Analysing 'seriousness' in roller derby: speaking critically with the serious leisure perspective

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Abstract

This article draws on original ethnographic research in the context of roller derby to argue for a sociological analysis of seriousness. Galvanized by the notable divergence between participants' practices of 'seriousness' and the use of this concept in the Serious Leisure Perspective (SLP), the article develops three constructively critical points. Firstly, contra to assumptions at the core of the SLP, 'seriousness' in leisure is differently accessible according to familiar intersectional patterns of inequality. Moreover, roller derby occupies a position of gendered alterity in relation to a broader cultural field of sport; 'getting taken seriously' in this context is an issue of gender contestation. Secondly, while the normative assumption that seriousness in leisure is individually and socially 'good' pervades the SLP, I argue that seriousness is more accurately understood as a generative 'mode of ordering' (Law 1994). I analyse seriousness as one discursive resource drawn upon and enacted in participants' organizational and representational practice. Thirdly seriousness cannot be defined, as the SLP does, predominantly in terms of commitment; commitment is an interactional achievement. Participants' enactments of seriousness include tactics of ridicule and satire and do not necessarily cohere. This paper thus responds to the question of what a more sociological approach to seriousness might look like and argues that seriousness-in-practice, in leisure and elsewhere, is generative of multiple and ambivalent effects and is thus amenable to, and requires, sociological analysis.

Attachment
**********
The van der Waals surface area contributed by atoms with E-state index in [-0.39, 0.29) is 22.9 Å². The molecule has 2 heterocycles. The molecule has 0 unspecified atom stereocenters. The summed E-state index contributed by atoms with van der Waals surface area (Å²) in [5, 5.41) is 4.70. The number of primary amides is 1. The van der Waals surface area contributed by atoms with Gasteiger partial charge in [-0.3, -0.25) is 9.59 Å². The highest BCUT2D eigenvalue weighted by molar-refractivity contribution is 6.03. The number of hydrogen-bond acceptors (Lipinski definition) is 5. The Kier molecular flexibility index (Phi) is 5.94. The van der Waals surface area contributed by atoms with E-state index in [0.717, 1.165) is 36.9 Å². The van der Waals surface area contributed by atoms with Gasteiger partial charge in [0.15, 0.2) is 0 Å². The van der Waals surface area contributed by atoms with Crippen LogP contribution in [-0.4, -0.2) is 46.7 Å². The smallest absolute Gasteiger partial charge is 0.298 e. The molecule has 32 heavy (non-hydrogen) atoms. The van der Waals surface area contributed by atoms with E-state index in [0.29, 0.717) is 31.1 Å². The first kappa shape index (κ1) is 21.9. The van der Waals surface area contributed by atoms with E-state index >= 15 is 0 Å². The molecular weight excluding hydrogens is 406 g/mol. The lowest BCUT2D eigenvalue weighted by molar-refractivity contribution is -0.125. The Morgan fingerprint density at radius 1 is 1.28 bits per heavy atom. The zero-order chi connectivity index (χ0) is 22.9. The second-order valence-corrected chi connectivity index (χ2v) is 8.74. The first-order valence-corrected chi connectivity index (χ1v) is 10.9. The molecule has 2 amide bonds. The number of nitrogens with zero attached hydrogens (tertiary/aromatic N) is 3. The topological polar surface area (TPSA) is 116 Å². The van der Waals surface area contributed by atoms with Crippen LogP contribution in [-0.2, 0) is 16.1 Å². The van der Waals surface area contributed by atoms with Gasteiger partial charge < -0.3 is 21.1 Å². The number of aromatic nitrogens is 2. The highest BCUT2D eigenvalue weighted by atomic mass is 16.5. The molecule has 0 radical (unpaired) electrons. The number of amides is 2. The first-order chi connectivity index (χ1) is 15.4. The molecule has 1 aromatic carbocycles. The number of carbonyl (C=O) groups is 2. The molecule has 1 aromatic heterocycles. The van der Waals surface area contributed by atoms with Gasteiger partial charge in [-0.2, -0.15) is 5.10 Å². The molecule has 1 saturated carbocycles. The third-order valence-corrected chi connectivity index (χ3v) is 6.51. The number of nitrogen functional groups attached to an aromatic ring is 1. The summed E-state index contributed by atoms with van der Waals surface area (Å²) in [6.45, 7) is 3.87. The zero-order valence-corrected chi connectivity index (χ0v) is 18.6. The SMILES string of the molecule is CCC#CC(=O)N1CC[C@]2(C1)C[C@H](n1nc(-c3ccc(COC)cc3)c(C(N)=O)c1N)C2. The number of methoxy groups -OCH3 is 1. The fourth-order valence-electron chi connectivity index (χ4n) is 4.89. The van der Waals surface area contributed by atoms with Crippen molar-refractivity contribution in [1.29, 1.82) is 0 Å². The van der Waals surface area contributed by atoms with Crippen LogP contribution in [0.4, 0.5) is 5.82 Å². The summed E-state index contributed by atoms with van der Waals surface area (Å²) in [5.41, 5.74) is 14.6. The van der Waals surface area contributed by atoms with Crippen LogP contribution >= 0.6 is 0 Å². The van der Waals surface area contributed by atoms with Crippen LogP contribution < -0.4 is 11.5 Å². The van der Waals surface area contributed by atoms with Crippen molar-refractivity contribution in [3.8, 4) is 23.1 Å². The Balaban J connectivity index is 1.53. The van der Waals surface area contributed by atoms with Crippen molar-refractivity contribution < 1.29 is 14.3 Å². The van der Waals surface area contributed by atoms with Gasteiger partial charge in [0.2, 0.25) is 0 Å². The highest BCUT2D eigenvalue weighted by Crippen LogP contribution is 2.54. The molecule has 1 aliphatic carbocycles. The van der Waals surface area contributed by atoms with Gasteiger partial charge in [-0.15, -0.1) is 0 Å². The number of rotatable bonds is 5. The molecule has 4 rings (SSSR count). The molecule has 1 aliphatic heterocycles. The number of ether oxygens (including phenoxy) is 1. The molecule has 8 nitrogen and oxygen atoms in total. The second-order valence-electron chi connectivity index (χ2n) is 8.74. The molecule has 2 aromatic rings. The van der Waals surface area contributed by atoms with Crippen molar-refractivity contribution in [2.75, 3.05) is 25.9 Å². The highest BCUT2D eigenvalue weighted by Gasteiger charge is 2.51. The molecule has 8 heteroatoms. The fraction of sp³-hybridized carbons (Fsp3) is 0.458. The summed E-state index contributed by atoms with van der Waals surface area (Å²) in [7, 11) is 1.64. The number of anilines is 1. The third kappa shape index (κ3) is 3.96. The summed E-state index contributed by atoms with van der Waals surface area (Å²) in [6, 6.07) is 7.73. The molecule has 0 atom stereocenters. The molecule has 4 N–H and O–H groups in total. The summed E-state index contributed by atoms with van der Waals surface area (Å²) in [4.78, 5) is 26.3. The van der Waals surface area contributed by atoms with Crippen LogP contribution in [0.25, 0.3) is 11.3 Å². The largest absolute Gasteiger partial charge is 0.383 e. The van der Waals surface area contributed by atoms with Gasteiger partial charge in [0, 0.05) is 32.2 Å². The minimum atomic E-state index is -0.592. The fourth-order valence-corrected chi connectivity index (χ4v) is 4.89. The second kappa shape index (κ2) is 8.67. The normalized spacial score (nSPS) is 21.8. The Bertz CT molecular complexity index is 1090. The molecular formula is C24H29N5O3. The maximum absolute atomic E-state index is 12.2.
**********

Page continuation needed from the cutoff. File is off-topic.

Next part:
Original languageEnglish
Article number23
JournalSociological Research Online
Volume18
Issue number4
DOIs
Publication statusPublished - 30 Nov 2013

Keywords

  • roller derby
  • serious leisure perspective
  • gender in sport

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